Tribute to Charles Aznavour

Today we pay a tribute to Charles Aznavour (22 May 1924 – 1 October 2018). He was born in Paris, to a musical family of Armenian descent and started performing as a child. Charles Aznavour is considered as French musical royalty and has often been described as the French Frank Sinatra. In a career as a composer, singer and songwriter, spanning over 70 years, he recorded more than 1,200 songs interpreted in 9 languages. Moreover, he wrote or co-wrote more than 1,000 songs for himself and others.

If the youth can’t make a living through creative work, they will do something else and the artistic world will be dealt a blow… There will be no more songs, no more books, nothing at all. So we had to fight…

Charles Aznavour

His father, the son of a cook of Tsar Nicholas II, sang in restaurants in France before establishing a restaurant specialising in food from the Caucasus called Le Caucase. Charles’s parents introduced him to performing at an early age, and he dropped out of school at age nine, and took the stage name “Aznavour”.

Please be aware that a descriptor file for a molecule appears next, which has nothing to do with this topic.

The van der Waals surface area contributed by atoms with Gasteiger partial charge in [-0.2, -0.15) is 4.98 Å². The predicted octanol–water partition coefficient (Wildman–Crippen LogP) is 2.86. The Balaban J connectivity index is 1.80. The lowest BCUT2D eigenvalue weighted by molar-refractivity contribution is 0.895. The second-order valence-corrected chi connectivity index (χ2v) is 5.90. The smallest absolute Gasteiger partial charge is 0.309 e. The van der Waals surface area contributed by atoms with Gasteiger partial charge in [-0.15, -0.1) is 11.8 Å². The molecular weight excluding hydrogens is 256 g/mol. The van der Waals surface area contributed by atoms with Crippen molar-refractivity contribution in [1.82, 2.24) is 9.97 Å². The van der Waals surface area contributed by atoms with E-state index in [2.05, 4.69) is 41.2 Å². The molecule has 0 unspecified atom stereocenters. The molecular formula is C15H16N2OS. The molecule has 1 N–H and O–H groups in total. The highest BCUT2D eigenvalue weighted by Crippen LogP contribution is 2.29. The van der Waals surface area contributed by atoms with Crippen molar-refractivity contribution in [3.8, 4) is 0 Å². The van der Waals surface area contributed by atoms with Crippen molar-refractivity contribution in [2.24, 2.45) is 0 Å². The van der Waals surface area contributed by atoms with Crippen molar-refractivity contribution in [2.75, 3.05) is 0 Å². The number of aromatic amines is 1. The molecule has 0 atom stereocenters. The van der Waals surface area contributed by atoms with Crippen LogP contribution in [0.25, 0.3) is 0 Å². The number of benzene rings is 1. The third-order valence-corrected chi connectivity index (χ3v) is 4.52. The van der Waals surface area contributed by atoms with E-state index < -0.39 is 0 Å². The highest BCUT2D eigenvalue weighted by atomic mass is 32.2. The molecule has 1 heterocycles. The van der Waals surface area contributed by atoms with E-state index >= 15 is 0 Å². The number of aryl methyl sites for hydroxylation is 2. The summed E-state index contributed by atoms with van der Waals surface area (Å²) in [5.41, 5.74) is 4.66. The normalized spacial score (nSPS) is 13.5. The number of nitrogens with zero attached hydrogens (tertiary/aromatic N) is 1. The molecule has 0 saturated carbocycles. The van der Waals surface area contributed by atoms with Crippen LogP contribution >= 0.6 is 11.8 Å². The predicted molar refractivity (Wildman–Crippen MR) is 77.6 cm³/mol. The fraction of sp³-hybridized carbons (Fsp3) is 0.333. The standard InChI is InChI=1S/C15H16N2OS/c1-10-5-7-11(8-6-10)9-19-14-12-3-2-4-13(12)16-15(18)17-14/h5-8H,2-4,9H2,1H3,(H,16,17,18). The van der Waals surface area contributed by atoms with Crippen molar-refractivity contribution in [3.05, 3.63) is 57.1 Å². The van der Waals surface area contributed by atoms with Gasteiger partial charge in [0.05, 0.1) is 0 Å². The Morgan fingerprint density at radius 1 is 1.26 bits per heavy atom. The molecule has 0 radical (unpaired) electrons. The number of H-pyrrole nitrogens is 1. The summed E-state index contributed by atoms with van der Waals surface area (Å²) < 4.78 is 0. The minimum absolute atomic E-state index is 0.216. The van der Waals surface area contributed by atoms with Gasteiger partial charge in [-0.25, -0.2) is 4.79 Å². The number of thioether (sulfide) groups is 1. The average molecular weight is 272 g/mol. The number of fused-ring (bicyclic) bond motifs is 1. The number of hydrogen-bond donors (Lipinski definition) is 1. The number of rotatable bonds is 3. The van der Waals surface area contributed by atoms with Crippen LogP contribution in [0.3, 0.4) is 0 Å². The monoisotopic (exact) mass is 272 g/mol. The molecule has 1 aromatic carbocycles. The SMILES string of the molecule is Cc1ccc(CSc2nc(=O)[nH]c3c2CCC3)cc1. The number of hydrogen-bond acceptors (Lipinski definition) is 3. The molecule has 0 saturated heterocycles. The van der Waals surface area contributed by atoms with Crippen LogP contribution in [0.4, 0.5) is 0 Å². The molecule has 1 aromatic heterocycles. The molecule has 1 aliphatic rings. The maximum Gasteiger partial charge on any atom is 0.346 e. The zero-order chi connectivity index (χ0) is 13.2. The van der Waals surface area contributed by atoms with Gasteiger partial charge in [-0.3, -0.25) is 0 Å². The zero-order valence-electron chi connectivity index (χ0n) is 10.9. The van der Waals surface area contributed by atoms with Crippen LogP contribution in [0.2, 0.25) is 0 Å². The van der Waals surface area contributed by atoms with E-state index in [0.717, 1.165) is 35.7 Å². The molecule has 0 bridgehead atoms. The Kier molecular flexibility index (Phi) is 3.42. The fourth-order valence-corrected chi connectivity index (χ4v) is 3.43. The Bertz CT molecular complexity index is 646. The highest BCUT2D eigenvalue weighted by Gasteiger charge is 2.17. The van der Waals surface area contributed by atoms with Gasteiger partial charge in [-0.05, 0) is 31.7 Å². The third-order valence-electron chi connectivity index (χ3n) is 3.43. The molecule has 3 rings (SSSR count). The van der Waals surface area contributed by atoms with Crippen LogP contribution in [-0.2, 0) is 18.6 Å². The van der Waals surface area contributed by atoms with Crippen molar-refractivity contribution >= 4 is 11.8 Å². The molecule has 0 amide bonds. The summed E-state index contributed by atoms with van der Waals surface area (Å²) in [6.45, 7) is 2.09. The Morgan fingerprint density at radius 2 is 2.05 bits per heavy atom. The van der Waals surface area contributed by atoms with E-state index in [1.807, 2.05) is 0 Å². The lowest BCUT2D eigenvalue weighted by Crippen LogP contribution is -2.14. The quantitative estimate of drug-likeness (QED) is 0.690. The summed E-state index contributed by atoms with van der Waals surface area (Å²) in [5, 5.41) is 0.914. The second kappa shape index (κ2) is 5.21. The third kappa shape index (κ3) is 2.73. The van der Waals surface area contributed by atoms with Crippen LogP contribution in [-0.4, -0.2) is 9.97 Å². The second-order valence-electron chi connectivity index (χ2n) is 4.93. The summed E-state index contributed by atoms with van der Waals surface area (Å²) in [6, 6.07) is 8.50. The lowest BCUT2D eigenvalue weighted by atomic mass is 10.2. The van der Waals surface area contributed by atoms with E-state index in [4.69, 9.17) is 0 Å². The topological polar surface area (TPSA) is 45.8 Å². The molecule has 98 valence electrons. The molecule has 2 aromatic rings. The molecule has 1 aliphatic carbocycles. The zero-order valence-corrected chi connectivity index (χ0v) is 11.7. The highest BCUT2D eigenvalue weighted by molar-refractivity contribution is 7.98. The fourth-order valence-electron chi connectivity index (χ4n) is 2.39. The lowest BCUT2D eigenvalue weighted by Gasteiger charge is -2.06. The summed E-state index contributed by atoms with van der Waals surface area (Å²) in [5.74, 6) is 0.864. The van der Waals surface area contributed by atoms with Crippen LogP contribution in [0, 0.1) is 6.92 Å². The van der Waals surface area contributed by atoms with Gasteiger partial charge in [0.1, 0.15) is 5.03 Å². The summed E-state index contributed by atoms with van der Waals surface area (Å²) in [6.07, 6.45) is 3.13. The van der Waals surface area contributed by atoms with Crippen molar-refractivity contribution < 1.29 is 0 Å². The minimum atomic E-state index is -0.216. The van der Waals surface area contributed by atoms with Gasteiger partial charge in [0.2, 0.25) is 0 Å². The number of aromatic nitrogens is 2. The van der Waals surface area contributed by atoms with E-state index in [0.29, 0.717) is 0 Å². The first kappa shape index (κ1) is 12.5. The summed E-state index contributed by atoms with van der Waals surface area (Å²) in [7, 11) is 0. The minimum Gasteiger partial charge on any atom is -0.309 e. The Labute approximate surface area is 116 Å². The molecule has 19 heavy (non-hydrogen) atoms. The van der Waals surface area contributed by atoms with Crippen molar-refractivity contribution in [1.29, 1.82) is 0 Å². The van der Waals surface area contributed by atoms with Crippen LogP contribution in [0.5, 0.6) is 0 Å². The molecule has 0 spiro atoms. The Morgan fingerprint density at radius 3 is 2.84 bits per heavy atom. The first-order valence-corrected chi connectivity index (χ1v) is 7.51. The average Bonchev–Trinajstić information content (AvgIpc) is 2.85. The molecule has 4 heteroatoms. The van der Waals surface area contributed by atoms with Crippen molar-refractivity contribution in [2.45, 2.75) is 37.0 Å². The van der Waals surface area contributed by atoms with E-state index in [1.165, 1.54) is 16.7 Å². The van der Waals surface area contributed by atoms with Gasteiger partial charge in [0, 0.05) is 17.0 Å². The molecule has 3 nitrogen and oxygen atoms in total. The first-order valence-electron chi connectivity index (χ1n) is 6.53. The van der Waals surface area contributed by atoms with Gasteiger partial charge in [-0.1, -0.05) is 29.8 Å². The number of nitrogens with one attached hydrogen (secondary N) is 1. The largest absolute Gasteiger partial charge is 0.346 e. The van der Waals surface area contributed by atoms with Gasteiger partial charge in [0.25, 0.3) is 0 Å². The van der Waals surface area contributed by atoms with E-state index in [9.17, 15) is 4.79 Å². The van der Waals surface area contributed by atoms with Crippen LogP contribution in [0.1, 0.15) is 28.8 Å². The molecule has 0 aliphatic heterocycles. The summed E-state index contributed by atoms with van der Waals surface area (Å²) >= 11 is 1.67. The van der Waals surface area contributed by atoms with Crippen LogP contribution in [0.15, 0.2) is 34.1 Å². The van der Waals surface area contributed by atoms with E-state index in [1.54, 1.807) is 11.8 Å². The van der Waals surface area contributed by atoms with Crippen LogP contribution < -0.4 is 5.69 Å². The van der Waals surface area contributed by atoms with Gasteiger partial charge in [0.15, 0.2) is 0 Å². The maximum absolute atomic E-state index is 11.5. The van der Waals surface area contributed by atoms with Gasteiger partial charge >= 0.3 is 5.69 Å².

Musical Career

During the early stages of his career, Aznavour opened for Edith Piaf at the Moulin Rouge. Piaf then advised him to pursue a career in singing. Piaf helped Aznavour develop a distinctive voice that stimulated the best of his abilities. His voice is classed as a tenor but the flexibility in his vocal range sees him equally comfortable vocalising as a baritone. On the silver screen Aznavour has appeared in more than 60 movies including the academy award winning film ‘The Tin Drum’ which was released in 1979. One of France’s most popular and enduring singers, Aznavour sold between 180 and 200 million records during his lifetime.

(Source: Wikipedia)

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